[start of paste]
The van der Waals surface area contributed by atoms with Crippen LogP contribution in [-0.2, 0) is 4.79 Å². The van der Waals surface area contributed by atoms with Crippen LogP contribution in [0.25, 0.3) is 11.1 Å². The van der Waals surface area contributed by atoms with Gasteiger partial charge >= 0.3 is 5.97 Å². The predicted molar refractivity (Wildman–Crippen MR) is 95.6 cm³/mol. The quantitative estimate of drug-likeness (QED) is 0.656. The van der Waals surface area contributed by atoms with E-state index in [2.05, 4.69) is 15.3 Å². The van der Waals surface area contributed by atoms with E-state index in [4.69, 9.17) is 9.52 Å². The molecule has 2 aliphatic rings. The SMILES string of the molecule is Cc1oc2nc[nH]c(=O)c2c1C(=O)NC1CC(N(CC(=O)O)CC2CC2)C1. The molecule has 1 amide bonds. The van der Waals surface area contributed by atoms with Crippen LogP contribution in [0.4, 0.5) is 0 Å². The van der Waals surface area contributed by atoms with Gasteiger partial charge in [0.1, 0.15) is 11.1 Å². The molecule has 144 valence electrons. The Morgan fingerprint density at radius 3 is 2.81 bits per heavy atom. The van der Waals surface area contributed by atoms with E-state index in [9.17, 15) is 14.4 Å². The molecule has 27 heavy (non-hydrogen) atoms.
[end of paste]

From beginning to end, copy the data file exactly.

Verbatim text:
The van der Waals surface area contributed by atoms with Crippen LogP contribution in [-0.2, 0) is 4.79 Å². The van der Waals surface area contributed by atoms with Crippen LogP contribution in [0.25, 0.3) is 11.1 Å². The van der Waals surface area contributed by atoms with Gasteiger partial charge >= 0.3 is 5.97 Å². The predicted molar refractivity (Wildman–Crippen MR) is 95.6 cm³/mol. The quantitative estimate of drug-likeness (QED) is 0.656. The van der Waals surface area contributed by atoms with E-state index in [2.05, 4.69) is 15.3 Å². The van der Waals surface area contributed by atoms with E-state index in [4.69, 9.17) is 9.52 Å². The molecule has 2 aliphatic rings. The SMILES string of the molecule is Cc1oc2nc[nH]c(=O)c2c1C(=O)NC1CC(N(CC(=O)O)CC2CC2)C1. The molecule has 1 amide bonds. The van der Waals surface area contributed by atoms with Crippen LogP contribution in [0.4, 0.5) is 0 Å². The van der Waals surface area contributed by atoms with Gasteiger partial charge in [0.1, 0.15) is 11.1 Å². The molecule has 144 valence electrons. The Morgan fingerprint density at radius 3 is 2.81 bits per heavy atom. The van der Waals surface area contributed by atoms with E-state index in [9.17, 15) is 14.4 Å². The molecule has 27 heavy (non-hydrogen) atoms.